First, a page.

“At our 30th year, the Busan Intl. Film Festival will have become a world-class film event, both nominally and virtually, where the three important elements — festival, market and conference — are organized in great balance,” says Lee Yong-kwan, BIFF co-founder and co-director.
The seemingly ambitious statement comes from the head of festival that has brought a new era to the Korean film industry and styled the country’s port city, Busan, as the hub of Asian cinema over its two decades.
When Busan fest launched, there was hardly anyone who expected it to be successful, given that the Korean filmmaking industry was concentrated in Seoul. Similarly, Busan was already lagging far behind other such Asian fests as India, Taiwan, Hong Kong and Tokyo.
Busan finally came into being when the city saw a need to rebrand itself while preparing for the 2002 Asian Games in 1994. As the festival’s co-founding troika — Lee, deputy director Jay Jeon and executive programmer Kim Ji-seok — pitched a film festival at the city-hosted seminar, corporate sponsors came on board. Kim Dong-ho was appointed the first festival director. Two years later, Busan was launched with a budget of 2.2 billion won and some 184,000 in attendance.
How times have changed. Over the two decades, Busan has not only changed the dynamics of the Korean film industry, but also has become the most prominent film festival of its kind in Asia, with a growing number of screenings and industry bigwigs distinguishing the event.
“Busan may not be the largest festival in the region, but as it gets into its 20th year, Busan remains by far the leading festival in Asia, in terms of prestige and programming quality, if not in terms of physical size,” says New York Asian Film Festival director Samuel Jamier.
Along its way, Busan has left significant footsteps in the film industry in South Korea as well as Asia at large.
“From a more domestic-oriented perspective, Busan’s most remarkable achievement is that it gave the city a new identity,” says Oh Seok-geun, director of the Busan Film Commission.
Owing to the fest’s success, the city came up with plans for forging a film industry in Busan that led to South Korea’s first film commission, established in 1999. With the organization’s administrative and financial support, more productions, both local and foreign, are using the city as a location each year. The Unesco City of Film designation handed to Busan last year can be attributed to the festival and the film commission.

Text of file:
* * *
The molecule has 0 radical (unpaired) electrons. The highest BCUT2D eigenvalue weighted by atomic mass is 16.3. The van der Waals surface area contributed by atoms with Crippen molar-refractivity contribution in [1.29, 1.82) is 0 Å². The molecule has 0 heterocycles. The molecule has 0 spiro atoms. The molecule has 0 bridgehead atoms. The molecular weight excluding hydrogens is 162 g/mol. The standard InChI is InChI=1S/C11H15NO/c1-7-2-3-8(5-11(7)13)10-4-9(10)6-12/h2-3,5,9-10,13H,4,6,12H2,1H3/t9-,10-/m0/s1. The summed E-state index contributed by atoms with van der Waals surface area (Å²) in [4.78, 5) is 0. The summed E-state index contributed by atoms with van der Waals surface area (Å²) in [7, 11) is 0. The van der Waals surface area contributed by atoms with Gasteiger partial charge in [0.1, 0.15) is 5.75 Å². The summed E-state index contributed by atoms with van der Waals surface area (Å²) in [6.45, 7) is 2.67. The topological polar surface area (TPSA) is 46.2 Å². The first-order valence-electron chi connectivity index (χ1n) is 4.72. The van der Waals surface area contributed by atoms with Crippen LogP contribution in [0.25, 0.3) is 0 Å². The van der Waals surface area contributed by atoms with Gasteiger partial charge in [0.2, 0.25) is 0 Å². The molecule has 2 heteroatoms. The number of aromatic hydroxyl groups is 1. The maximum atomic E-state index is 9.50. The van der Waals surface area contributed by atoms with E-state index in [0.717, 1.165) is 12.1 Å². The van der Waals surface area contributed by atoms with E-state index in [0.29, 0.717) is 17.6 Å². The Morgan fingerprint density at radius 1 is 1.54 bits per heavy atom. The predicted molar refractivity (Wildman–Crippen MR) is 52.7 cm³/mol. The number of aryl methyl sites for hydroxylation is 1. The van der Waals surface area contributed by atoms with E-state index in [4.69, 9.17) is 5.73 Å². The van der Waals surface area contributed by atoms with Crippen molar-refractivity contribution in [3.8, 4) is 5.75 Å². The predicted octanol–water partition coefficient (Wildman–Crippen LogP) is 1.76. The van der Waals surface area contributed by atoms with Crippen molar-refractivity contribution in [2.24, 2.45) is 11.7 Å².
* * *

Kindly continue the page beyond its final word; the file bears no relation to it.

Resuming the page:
“Busan’s survival strategy as an international event is its full-scale focus on Asia that’s unprecedented in the region,” Kim Ji-seok says. “As far as Asian cinema is concerned, I believe that we have become the most influential film festival in the world.”
Indeed, the festival has boosted fledging independent filmmakers in Asia by showcasing their early features in its main competition program, New Currents; supported new projects through Asian Project Market and Asian Cinema Fund; and discovered emerging talent through the Asian Film Academy, its annual filmmaking workshop. Works of then-rising Asian helmers such as China’s Jia Zhangke (“Pick Pocket”), South Korea’s Hong Sang-soo (“The Day a Pig Fell Into a Well”) and Thailand’s Aditya Assarat (“Wonderful Town”) were globally introduced through Busan.
In addition to its commitment to discovering talented emerging filmmakers, Busan’s resistance to political repression has added to its cachet. BIFF has shown films from exiled filmmakers whose films were banned in their own countries due to politics. Iranian director Mohsen Makhmalbaf, a frequent participant, is testament to BIFF’s safe-harbor status.
Busan’s political and artistic independence was challenged, however, when it pushed ahead with screening the documentary “The Truth Shall Not Sink With Sewol” against conservative Busan mayor Seo Byeong-soo’s wishes in 2014. The mayor subsequently requested Lee’s resignation, which he refused to give. The issue immediately pushed the film industry to support Lee. Months after the imbroglio, the festival proposed co-directorship and appointed actress and a long-term BIFF collaborator, Kang Soo-yeon, helping to break the impasse — at least temporarily. In her first official address, Kang declared that the fest will keep showing quality films, regardless of their political or artistic persuasion.
“It was an unexpected obstacle,” Lee tells Variety. “But it also inspired us to overcome such crises and work even harder for a better future.”
One of Busan’s plans is to develop a distribution platform for arthouse films, which account for the majority of the festival’s selections each year.
“We feel that it is down to us to create an ecosystem where Asian auteurs can make, showcase and sell their films internationally,” Kim says. “We regret that art films get good response during the festival and find nowhere to screen afterward. We have worked on alternative distribution solutions for many years, but neither our specialty distribution company CAC nor the cable TV channel has worked out significantly. It will be our foremost mission for the next decades.”